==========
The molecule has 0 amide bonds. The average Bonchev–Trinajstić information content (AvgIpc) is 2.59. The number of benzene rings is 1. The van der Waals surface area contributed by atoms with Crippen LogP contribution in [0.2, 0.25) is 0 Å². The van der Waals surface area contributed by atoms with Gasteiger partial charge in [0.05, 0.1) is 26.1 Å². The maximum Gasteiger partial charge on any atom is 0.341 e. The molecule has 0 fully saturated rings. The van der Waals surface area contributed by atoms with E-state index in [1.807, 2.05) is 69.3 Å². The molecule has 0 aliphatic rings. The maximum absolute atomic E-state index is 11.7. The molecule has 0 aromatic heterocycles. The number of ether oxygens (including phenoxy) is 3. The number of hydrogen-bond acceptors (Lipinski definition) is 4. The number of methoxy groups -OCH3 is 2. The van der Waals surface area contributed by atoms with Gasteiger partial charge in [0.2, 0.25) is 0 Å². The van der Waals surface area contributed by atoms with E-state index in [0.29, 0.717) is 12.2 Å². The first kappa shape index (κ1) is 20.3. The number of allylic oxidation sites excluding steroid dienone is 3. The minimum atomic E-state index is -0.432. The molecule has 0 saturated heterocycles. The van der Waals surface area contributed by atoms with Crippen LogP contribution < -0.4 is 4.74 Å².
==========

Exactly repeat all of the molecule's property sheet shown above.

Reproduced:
The molecule has 0 amide bonds. The average Bonchev–Trinajstić information content (AvgIpc) is 2.59. The number of benzene rings is 1. The van der Waals surface area contributed by atoms with Crippen LogP contribution in [0.2, 0.25) is 0 Å². The van der Waals surface area contributed by atoms with Gasteiger partial charge in [0.05, 0.1) is 26.1 Å². The maximum Gasteiger partial charge on any atom is 0.341 e. The molecule has 0 fully saturated rings. The van der Waals surface area contributed by atoms with E-state index in [1.807, 2.05) is 69.3 Å². The molecule has 0 aliphatic rings. The maximum absolute atomic E-state index is 11.7. The molecule has 0 aromatic heterocycles. The number of ether oxygens (including phenoxy) is 3. The number of hydrogen-bond acceptors (Lipinski definition) is 4. The number of methoxy groups -OCH3 is 2. The van der Waals surface area contributed by atoms with Gasteiger partial charge in [0.2, 0.25) is 0 Å². The van der Waals surface area contributed by atoms with E-state index in [0.29, 0.717) is 12.2 Å². The first kappa shape index (κ1) is 20.3. The number of allylic oxidation sites excluding steroid dienone is 3. The minimum atomic E-state index is -0.432. The molecule has 0 saturated heterocycles. The van der Waals surface area contributed by atoms with Crippen LogP contribution < -0.4 is 4.74 Å².